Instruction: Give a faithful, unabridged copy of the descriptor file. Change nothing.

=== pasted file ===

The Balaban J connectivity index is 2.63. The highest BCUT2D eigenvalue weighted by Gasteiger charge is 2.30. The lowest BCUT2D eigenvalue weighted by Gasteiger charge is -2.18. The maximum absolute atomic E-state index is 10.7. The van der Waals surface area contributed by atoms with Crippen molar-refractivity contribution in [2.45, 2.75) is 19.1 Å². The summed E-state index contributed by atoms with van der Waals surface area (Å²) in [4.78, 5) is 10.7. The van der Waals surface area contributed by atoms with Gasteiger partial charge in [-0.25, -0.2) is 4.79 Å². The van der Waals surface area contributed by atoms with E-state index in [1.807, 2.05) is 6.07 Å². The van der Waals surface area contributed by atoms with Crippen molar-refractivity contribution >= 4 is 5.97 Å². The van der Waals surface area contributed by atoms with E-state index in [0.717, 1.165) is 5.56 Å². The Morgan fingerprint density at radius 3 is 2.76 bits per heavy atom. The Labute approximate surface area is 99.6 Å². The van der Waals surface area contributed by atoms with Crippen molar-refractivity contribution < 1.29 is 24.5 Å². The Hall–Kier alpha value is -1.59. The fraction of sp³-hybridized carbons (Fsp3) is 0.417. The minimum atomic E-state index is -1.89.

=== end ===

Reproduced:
The Balaban J connectivity index is 2.63. The highest BCUT2D eigenvalue weighted by Gasteiger charge is 2.30. The lowest BCUT2D eigenvalue weighted by Gasteiger charge is -2.18. The maximum absolute atomic E-state index is 10.7. The van der Waals surface area contributed by atoms with Crippen molar-refractivity contribution in [2.45, 2.75) is 19.1 Å². The summed E-state index contributed by atoms with van der Waals surface area (Å²) in [4.78, 5) is 10.7. The van der Waals surface area contributed by atoms with Gasteiger partial charge in [-0.25, -0.2) is 4.79 Å². The van der Waals surface area contributed by atoms with E-state index in [1.807, 2.05) is 6.07 Å². The van der Waals surface area contributed by atoms with Crippen molar-refractivity contribution >= 4 is 5.97 Å². The van der Waals surface area contributed by atoms with E-state index in [0.717, 1.165) is 5.56 Å². The Morgan fingerprint density at radius 3 is 2.76 bits per heavy atom. The Labute approximate surface area is 99.6 Å². The van der Waals surface area contributed by atoms with Crippen molar-refractivity contribution < 1.29 is 24.5 Å². The Hall–Kier alpha value is -1.59. The fraction of sp³-hybridized carbons (Fsp3) is 0.417. The minimum atomic E-state index is -1.89.